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Avoiding Technology Traps for the Ethical Lawyer

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Avoiding Technology Traps for the Ethical Lawyer

Professor Tim Chinaris, former Ethics Director of the Florida Bar, will explore how attorneys may find themselves facing ethical problems unknowingly and how to avoid these ethical traps. This course will discuss various ethics-related “technology traps” when getting, communicating with, and representing clients. The course will also analyze the various technological developments that are affecting the legal profession, including AI and technology-driven legal help websites.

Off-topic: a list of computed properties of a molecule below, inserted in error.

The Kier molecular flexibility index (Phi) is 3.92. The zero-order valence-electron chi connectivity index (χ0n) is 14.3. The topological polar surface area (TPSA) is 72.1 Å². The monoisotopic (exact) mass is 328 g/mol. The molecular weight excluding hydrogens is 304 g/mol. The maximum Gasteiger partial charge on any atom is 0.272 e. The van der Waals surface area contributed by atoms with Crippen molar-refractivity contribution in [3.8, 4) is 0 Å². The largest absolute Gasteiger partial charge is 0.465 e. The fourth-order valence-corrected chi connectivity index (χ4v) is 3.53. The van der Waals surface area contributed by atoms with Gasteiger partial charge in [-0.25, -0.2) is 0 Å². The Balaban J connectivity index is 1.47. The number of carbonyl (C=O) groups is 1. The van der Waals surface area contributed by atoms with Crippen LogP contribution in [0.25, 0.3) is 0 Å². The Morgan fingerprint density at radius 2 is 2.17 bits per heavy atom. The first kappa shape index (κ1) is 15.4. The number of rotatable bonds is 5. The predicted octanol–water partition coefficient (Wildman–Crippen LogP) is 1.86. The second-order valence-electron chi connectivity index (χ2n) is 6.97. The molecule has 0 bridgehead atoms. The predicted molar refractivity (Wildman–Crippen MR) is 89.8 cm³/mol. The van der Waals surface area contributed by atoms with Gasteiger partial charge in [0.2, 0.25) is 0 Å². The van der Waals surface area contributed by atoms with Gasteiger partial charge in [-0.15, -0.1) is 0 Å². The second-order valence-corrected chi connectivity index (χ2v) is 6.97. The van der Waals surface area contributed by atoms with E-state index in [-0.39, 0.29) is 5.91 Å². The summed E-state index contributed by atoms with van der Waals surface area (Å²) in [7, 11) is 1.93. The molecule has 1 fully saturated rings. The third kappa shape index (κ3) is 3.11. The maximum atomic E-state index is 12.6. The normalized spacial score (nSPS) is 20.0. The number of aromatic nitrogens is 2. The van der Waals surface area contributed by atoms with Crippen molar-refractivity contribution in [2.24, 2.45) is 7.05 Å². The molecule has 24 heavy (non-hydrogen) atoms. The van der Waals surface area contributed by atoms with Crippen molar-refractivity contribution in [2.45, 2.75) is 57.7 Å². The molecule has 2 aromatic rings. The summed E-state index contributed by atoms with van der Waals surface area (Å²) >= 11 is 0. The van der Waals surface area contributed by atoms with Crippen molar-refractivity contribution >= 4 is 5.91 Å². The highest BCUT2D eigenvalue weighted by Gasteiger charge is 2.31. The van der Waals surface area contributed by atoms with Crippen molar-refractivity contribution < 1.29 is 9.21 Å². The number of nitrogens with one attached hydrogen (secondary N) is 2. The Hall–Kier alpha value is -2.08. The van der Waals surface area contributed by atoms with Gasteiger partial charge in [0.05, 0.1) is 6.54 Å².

Transcript